All the sophisms that I have so far attacked concern only the question of the policy of protectionism; and even of those, out of pity for the reader, “I pass over some of the best”: acquired rights, practical difficulties in the way, depletion of the currency, etc., etc.

But political economy is not confined within this narrow circle. Fourierism, Saint-Simonianism, communism, mysticism, sentimentalism, false humanitarianism, affected aspirations for an imaginary equality and fraternity; questions relating to luxury, wages, machinery; to the so-called tyranny of capital; to colonies, outlets, conquests, population, emigration, association, taxes, and loans, have crowded the field of the science with a host of parasitic arguments, of sophisms, that call for the hoe and the mattock of the diligent economist.

It is not that I fail to see the defect in my plan, or rather in my absence of plan. To attack, one by one, so many incoherent sophisms, which sometimes are in conflict with one another and more often are included in one another, is to condemn oneself to a disorderly and capricious struggle and to expose oneself to perpetual repetitions.

I should so much prefer simply to state how things are, without concerning myself about the thousand aspects under which ignorance sees them! To set forth the laws under which society prospers or perishes is virtually to destroy all sophisms at once. When Laplace described all that could be known up to his time about the movements of the heavenly bodies, he dispelled—even without naming them—all the astrological fantasies of the Egyptians, the Greeks, and the Hindus, much more surely than he could have done by refuting them directly in innumerable volume. Truth is one; the book that sets it forth is an imposing and durable structure:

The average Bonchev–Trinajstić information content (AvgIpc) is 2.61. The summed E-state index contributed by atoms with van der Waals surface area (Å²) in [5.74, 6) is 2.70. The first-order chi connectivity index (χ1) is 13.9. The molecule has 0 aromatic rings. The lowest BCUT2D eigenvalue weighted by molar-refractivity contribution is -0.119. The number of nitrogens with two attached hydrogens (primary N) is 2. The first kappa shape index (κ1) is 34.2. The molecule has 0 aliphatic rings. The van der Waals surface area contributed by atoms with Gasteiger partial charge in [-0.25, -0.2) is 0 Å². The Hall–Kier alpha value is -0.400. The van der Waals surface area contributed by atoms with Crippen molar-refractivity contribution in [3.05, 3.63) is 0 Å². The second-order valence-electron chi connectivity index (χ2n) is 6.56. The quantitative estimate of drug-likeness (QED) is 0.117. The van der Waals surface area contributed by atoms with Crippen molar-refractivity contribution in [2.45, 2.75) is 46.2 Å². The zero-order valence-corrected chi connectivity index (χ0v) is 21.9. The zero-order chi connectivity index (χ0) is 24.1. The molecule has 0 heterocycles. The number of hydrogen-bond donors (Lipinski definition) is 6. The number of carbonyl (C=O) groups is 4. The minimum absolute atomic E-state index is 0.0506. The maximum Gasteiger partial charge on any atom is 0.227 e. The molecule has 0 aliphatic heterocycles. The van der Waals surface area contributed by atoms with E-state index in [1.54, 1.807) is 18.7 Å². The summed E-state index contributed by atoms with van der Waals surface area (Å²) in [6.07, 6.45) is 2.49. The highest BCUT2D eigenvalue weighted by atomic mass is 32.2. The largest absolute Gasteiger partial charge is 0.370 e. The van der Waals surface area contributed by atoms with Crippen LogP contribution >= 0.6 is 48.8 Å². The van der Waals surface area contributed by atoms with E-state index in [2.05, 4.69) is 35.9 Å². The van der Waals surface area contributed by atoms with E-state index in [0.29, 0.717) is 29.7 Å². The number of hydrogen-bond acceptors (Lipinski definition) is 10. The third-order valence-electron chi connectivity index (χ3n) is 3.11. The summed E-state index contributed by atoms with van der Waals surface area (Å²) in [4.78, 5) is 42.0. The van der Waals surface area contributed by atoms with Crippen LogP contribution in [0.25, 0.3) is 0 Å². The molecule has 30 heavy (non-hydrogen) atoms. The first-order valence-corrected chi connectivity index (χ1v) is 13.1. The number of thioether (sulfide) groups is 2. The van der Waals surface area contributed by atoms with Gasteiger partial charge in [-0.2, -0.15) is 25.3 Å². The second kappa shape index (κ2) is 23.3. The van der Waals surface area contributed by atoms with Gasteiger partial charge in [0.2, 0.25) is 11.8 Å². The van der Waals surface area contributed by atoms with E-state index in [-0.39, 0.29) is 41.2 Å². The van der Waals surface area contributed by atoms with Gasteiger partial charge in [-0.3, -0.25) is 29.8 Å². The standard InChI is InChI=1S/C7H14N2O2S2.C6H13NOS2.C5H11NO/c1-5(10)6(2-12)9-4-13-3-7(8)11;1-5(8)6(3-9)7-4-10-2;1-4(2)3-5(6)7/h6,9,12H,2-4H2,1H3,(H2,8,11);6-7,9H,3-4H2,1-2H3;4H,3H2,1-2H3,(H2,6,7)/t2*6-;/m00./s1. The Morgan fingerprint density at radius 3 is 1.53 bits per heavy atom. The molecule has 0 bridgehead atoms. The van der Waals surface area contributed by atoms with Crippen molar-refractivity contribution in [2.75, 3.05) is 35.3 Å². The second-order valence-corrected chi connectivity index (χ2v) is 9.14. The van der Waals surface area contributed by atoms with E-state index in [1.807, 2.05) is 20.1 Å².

Bolder than the pyramids
And more durable than brass,
It defies greedy tyrants.

Error is manifold and ephemeral: the work that combats it cannot in itself be either great or permanent.

But if I have lacked the strength and perhaps the opportunity to proceed in the manner of Laplace and of Say, I cannot but believe that the form I have here adopted also has its modest usefulness. It seems to me particularly well adapted to the needs of the age, which is able to devote only occasional fleeting moments to study.

A treatise doubtless has an incontestable superiority, but on the one condition that it be read, pondered, and thoroughly examined. It is addressed only to a select few. Its mission is first to establish, and then to expand, the domain of acquired knowledge.

The refutation of commonplace prejudices cannot have such a lofty function. It aims only at clearing the way for truth, at preparing men’s minds to understand it, at correcting public opinion, at breaking dangerous weapons in the hands of those who misuse them.

It is above all in political economy that this hand-to-hand struggle, this ever reviving combat with popular error, has real practical value.

The sciences can be arranged in two categories.

Some can be known, in a strict sense, only by scholars. These are the ones whose practical application is confined to particular professions. Despite his ignorance, the common man benefits from them. Although he knows nothing of mechanics or astronomy, he nonetheless enjoys the utility of a watch; with nothing but his faith in the engineer or the pilot, he is nonetheless transported by the locomotive or the steamship. We walk according to the laws of equilibrium without our being aware of them, just as M. Jourdain produced prose without knowing it.